The Book That Made Me A Reader
Sam Lipstye on Henry Roth's Call it Sleep
Many books made me a reader. But one book that stands out from my younger years is Henry Roth’s Call it Sleep, which I believe we read in 10th grade in my public high school in New Jersey. A wonderful teacher named Mr. D’Ambra guided us through this wrenching, aesthetically ambitious novel first published in 1934. It’s an immigrant story, and a brutal one. The main character is a Jewish slum child contending with a violent father and a cruel, deceiving world. Mixing Dreiser-like melodrama with streaks of Joycean technique, the book knocked me back when I read it, most of all for its intensity. I had no inkling of the Roth saga at the time, how the book was soon forgotten until rediscovered thirty years later and canonized, how Roth himself withdrew from the literary world and tried for fifty years to write another book. (He eventually did.) This novel did not make me want to be a writer, as many other books have done. It made me want to read more books that engaged the heart and mind with such ferocity. It can be a very bleak work, and Roth helped me understand that the best writers don’t flinch from that part of life. Roth showed me how certain books can be exquisitely felt, gorgeous and painful worlds, and not just illustrations of them.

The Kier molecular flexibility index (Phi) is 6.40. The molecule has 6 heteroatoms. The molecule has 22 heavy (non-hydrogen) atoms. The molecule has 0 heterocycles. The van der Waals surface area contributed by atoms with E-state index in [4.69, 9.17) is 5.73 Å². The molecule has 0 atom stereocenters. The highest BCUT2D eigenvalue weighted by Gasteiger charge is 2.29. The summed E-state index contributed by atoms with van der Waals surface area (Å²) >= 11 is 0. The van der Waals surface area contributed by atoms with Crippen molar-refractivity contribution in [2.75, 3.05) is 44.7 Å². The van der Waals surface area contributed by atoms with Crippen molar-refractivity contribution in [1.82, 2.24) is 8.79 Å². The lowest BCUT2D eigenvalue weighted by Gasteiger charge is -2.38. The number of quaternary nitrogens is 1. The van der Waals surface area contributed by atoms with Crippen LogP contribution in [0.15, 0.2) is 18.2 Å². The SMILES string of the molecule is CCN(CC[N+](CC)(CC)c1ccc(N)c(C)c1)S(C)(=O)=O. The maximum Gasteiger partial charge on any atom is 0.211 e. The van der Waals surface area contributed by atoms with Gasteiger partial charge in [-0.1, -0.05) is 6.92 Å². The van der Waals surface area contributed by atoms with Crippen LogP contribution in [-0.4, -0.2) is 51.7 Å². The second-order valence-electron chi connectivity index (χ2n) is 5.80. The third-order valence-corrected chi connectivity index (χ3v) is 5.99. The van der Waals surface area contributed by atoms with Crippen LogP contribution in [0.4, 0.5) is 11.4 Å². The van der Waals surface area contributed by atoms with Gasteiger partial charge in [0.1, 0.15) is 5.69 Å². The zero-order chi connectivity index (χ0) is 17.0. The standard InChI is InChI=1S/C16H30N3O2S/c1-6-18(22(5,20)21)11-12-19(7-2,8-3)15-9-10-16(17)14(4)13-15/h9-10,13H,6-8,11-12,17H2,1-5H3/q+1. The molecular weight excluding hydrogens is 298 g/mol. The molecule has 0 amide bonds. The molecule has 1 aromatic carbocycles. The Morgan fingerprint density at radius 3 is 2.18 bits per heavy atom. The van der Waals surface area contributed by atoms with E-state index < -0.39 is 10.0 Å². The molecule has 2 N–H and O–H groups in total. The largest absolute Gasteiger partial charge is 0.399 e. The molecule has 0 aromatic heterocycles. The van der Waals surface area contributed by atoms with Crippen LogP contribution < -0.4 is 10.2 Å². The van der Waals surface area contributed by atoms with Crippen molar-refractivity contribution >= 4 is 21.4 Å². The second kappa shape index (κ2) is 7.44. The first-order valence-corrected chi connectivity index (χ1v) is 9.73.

Sam Lipsyte was born in 1968. He is the author of the story collection Venus Drive (named one of the top twenty-five books of its year by the Voice Literary Supplement) and three novels: The Ask, The Subject Steve and Home Land, which was a New York Times Notable Book and received the first annual Believer Book Award. He is also the recipient of a Guggenheim fellowship. He lives in New York City and teaches at Columbia University. His new short story collection is The Fun Parts.